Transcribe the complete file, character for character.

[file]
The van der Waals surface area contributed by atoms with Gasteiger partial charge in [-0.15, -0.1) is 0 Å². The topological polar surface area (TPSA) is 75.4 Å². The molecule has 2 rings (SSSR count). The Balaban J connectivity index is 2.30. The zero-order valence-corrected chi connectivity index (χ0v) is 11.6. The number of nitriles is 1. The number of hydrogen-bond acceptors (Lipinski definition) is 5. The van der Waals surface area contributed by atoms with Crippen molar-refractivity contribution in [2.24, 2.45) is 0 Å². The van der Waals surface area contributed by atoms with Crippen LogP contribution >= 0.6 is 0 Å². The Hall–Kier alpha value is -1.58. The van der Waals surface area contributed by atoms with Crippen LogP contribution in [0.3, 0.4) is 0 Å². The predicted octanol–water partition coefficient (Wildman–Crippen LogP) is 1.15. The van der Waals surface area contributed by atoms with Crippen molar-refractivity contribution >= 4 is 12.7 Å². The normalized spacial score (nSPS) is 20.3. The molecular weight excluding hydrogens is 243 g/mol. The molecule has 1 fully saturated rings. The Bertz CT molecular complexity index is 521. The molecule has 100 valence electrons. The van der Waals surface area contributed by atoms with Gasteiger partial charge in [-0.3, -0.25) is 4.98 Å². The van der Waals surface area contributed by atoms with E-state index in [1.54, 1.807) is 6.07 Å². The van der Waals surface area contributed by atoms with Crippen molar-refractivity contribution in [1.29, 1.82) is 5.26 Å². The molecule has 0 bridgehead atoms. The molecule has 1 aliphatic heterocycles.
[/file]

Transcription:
The van der Waals surface area contributed by atoms with Gasteiger partial charge in [-0.15, -0.1) is 0 Å². The topological polar surface area (TPSA) is 75.4 Å². The molecule has 2 rings (SSSR count). The Balaban J connectivity index is 2.30. The zero-order valence-corrected chi connectivity index (χ0v) is 11.6. The number of nitriles is 1. The number of hydrogen-bond acceptors (Lipinski definition) is 5. The van der Waals surface area contributed by atoms with Crippen molar-refractivity contribution in [2.24, 2.45) is 0 Å². The van der Waals surface area contributed by atoms with Crippen LogP contribution >= 0.6 is 0 Å². The Hall–Kier alpha value is -1.58. The van der Waals surface area contributed by atoms with Crippen LogP contribution in [0.3, 0.4) is 0 Å². The predicted octanol–water partition coefficient (Wildman–Crippen LogP) is 1.15. The van der Waals surface area contributed by atoms with Crippen molar-refractivity contribution >= 4 is 12.7 Å². The normalized spacial score (nSPS) is 20.3. The molecular weight excluding hydrogens is 243 g/mol. The molecule has 1 fully saturated rings. The Bertz CT molecular complexity index is 521. The molecule has 100 valence electrons. The van der Waals surface area contributed by atoms with Gasteiger partial charge in [-0.3, -0.25) is 4.98 Å². The van der Waals surface area contributed by atoms with E-state index in [1.54, 1.807) is 6.07 Å². The van der Waals surface area contributed by atoms with Crippen molar-refractivity contribution in [1.29, 1.82) is 5.26 Å². The molecule has 0 bridgehead atoms. The molecule has 1 aliphatic heterocycles.